These d**chebags got exactly what they deserved. Frankly, they deserved worse. We all know people like them. They are convinced that they're the one true beacon of light in a dim dark world, so to prove how intellectually superior they are, they ignore State Dept. warnings and go hiking in one of the most dangerous and anti-American areas of the world. Then, once they realize the warnings weren't just to prevent them from posting pictures on Facebook, they try to avail themselves of rights they don't have in a country governed by a violent dictator. All of a sudden, they realize their philosophy classes at UCB left them wholly unprepared for the real world consequences of assanine actions. What makes me sick about the whole thing is that these tools are going to come back to the U.S., be treated as heros, have twits like Ann Curry profile their "emmotional journey" and profit from their self-aggrandizing behavior. For the amount of time, money, and diplomatic effort they have wasted, there simply isn't enough bad that can happen to them.

    September 21, 2011 at 10:43 am | Report abuse |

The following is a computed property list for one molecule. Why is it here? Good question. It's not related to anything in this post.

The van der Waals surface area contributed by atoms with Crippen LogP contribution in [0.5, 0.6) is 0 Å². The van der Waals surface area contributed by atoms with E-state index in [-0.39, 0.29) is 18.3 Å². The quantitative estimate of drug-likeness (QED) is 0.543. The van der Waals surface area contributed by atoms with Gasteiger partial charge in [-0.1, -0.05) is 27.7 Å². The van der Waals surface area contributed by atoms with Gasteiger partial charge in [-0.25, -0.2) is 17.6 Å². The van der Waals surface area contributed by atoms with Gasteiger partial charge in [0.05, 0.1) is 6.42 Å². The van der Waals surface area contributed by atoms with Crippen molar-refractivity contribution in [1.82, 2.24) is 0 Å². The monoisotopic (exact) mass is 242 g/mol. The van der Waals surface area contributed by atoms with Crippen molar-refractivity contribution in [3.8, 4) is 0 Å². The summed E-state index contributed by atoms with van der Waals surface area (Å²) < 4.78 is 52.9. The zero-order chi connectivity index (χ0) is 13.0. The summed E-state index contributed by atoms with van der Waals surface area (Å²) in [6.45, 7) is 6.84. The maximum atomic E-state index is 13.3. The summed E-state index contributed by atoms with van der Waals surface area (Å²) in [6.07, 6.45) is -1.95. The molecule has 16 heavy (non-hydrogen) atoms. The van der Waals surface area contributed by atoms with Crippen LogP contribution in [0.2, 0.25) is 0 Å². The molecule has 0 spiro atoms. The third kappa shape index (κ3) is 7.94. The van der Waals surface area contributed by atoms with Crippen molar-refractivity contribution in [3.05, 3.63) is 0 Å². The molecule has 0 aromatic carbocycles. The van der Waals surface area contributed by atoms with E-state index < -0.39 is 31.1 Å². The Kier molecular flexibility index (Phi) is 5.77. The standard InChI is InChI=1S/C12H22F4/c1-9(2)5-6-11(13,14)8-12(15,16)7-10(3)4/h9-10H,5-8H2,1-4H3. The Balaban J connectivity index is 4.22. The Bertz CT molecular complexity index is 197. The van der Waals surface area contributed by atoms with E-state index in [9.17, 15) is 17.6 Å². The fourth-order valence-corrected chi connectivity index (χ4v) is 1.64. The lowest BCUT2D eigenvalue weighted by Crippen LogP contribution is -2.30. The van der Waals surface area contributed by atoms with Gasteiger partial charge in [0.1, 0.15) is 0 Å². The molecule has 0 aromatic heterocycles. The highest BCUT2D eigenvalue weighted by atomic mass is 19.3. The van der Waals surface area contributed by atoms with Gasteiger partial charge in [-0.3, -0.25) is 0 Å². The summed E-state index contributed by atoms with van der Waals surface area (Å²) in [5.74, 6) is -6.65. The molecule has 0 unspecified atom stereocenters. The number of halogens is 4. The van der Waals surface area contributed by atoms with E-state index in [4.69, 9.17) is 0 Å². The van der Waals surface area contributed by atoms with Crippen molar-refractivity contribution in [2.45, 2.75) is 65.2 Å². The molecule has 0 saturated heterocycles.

• Best Rant Ever!!!

      OMG you have me laughing so hard. "The one true beacon of light in a dim dark world..." Classic!!! On the bright side, perhaps they have learned their lesson and won't take that vaca to that cabin in North Korea.

      September 21, 2011 at 10:46 am | Report abuse |
    • Displeased

      Yeah, being an English teacher and journalist in Syria proves they are superior. Sheesh!

      September 21, 2011 at 10:47 am | Report abuse |
    • outboard88

      Glad I could entertain–thanks!! One of these knobs lives near me and I am so sick of hearing about them on the local news that I could puke.

      September 21, 2011 at 10:55 am | Report abuse |